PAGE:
2. The IRS will never ask for credit card, debit card or prepaid card information over the telephone.
  3. The IRS will never insist that a taxpayer use a specific payment method to pay tax obligations.
  4. The IRS will  never request immediate payment over the telephone.
What to do if you receive one of these calls:

If you know that you owe Federal Income Taxes (meaning you have filed your Income Tax returns and had a balance due that you did not pay) but have not received any correspondence from the IRS, don't panic. Hang up the call (or don't return the voice message) and call the IRS at 800.829.1040 to help resolve your payment issue. You can also call us to review your situation and options.

If you don't believe you owe Federal Income Taxes, hang up the call (or don't return the voice message) and report the incident to TIGTA (Treasury Inspector General for Tax Administration) at 800.366.4484.

Some additional basics:
  1. Never give account information or your social security number over the telephone to someone you don't know and trust.
  2. Never be coerced into making a payment by telephone by a caller demanding that you do so and threatening you if you do not. HANG UP the call! If you are frightened, tell a friend or someone you trust. If they are not available, call or email us (hopefully you will consider us both a friend and someone you can trust.)
  3. If it sounds too good to be true, it probably is. If you never bought a ticket for the Irish Sweepstakes it is VERY unlikely that you won.
  4. If a caller tells you not to tell anyone else about your making the payment that the caller is telling you to make, HANG UP! Tell someone that you just received such a call.
So now you know some of what we know. Please share your stories or any additional wisdom that you have so that we can all know more than we currently know.

Wednesday, August 17, 2016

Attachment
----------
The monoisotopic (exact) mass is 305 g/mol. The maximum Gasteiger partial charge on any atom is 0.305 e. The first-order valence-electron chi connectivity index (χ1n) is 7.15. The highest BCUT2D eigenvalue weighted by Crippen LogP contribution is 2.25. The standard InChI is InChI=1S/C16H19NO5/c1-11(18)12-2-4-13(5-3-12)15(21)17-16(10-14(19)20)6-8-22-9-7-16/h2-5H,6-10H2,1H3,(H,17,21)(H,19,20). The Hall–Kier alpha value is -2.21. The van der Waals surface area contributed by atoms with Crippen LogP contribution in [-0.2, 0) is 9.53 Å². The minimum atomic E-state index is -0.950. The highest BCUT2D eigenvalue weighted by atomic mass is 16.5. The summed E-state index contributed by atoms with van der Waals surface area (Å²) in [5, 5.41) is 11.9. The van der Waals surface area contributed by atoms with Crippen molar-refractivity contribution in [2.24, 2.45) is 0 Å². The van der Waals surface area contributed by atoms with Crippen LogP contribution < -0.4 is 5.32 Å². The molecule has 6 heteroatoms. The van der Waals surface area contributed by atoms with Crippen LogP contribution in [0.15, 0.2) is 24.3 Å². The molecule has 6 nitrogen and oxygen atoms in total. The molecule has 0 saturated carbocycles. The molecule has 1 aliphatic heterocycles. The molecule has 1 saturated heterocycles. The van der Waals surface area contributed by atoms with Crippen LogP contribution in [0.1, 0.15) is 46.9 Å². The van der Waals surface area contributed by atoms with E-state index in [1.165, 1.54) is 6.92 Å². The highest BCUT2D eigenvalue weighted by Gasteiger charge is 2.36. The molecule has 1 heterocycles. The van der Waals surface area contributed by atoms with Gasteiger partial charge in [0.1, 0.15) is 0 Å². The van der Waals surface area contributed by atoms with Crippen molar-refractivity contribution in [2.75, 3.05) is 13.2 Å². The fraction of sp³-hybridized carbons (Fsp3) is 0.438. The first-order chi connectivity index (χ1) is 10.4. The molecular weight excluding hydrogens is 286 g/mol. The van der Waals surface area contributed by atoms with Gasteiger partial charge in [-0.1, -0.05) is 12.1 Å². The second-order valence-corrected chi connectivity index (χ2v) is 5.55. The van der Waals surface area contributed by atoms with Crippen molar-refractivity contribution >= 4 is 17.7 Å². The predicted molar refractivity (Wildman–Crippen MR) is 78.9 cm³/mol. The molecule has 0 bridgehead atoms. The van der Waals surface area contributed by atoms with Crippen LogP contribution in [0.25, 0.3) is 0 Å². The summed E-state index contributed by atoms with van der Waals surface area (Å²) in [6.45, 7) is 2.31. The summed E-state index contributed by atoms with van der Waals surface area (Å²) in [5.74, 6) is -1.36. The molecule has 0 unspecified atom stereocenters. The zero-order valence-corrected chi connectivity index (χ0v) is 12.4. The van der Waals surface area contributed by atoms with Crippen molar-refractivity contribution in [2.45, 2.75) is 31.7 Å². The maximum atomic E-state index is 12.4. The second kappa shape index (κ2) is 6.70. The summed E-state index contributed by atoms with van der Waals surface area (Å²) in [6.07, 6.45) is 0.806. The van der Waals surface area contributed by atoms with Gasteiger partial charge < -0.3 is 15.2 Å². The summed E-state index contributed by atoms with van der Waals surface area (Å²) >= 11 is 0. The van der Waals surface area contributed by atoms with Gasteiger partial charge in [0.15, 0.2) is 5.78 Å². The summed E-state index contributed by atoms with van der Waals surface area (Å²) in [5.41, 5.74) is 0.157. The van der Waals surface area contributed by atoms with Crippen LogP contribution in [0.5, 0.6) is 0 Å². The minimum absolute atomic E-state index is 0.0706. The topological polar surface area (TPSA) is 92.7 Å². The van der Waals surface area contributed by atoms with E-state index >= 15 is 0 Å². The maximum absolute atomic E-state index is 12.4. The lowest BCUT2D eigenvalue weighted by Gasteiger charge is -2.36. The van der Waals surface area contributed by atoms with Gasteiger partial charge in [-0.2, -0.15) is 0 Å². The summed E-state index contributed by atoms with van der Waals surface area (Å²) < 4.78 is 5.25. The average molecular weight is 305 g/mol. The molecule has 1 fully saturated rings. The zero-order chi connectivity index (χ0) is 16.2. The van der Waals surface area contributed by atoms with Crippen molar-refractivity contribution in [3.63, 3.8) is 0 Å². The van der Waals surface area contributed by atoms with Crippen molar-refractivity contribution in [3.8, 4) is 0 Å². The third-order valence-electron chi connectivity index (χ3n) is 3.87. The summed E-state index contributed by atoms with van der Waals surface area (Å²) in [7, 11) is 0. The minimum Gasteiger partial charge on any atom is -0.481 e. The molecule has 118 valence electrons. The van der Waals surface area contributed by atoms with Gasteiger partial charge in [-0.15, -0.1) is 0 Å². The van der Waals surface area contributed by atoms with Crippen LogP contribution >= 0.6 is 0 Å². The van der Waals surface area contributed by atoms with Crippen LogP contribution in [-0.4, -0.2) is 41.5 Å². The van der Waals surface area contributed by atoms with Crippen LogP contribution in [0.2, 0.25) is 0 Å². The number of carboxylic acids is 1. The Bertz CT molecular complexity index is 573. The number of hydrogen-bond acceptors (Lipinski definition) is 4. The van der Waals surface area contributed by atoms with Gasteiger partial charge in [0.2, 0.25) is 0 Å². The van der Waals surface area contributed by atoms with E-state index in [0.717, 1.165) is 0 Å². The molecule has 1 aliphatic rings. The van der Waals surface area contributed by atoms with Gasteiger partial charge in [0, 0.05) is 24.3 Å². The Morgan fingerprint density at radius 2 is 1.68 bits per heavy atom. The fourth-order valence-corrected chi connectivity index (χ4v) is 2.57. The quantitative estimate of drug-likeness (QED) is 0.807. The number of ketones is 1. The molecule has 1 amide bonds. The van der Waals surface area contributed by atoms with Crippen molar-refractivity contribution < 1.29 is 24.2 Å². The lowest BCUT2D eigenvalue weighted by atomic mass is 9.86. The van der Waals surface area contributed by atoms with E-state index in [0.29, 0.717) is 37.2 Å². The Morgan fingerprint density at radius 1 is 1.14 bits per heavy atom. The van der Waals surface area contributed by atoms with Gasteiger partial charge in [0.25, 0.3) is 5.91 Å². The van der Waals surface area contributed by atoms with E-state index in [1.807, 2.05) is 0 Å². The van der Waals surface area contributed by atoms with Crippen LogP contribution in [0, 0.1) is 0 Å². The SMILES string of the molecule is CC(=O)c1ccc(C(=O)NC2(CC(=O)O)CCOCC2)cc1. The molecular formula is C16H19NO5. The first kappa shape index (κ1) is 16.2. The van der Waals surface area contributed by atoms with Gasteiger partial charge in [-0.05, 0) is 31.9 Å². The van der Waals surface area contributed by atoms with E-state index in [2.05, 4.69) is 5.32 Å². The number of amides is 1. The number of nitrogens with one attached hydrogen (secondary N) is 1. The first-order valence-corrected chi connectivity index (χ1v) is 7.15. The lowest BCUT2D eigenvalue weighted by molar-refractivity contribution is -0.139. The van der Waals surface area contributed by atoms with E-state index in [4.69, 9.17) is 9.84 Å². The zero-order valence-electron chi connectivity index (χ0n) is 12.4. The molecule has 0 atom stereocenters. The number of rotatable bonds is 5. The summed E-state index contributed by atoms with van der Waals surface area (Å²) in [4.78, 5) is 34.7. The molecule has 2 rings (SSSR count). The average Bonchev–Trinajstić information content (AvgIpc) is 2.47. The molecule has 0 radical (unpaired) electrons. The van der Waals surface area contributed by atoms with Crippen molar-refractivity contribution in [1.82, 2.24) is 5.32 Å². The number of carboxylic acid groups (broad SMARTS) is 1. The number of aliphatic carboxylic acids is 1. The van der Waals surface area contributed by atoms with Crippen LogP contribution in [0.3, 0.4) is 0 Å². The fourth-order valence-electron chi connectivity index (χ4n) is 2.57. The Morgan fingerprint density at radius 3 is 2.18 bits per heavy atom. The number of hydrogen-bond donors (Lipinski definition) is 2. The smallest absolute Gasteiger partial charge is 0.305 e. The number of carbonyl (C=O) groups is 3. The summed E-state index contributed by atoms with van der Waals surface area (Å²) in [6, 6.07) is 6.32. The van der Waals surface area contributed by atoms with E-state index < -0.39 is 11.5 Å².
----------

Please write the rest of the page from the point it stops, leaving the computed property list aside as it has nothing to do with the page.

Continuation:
What happens to my student loans if I die?

Have you ever wondered as a college student or as a parent of a college student, what happens to all of your student loans at death? “God forbid!”  Here’s the good news and bad news.

The good news: The Federal government has a great deal for you. Now the bad news; you have to die first.

If your student loans are through a federal government agency then generally speaking, those loans will be discharged (forgiven) at your death.  That is to say, that any federal student loan debt that you have at your death will not pass on to any heirs. No one will be left holding the bag for your unpaid federal student loans.  Well, actually every US citizen who pays Federal Income Taxes will be left holding the bag, but we don't need to go down that path at the moment.

What about Parent Plus loans? So as you know, Parent Plus Loans are an obligation of the parent of a student and not the student. The good news is that federal Parent Plus Loans are also discharged at either the death of the student or the parent. That’s the good news. The bad news is that if the discharged loans are due to the death of the student, then the Parents will have to pay Federal Income Taxes on the loan amount forgiven. The IRS will issue a Form 1099-C (Forgiveness of Debt Form) to the Parents for the year that the debt was discharged. For example, let’s say your Parent’s have a balance on a Parent Plus Loan of $30,000. If you were to die, the Parents would receive a 1099-C reporting $30,000 (the balance of the loan) as Miscellaneous Income. They would have to include that on their Federal Income Tax return and pay income taxes on that phantom income. So if they are in the 25% tax bracket they would have to pay $7,000 in additional income taxes.

Keep in mind we are only talking about Federal Student Loan obligations. If you have private student loans then you need to check your Loan Documents to determine whether they provide for any such discharge at death. Most do not, but there are some that do.

If you are considering consolidating/refinancing your Federal Student Loans with a private student loan you should at least take the above discussion in consideration.

So, if you have Federal Student Loans you now have one less thing to worry about, which gives you more time to focus your worrying on how to pay back all of those loans.

We believe that all of us together know more than any one or two of us, so if you have any additional information on this subject please add to the discussion. So now you know something of what we know. Please share it with someone you know who needs to know it too. 

Lee and Ed
The Financial Guys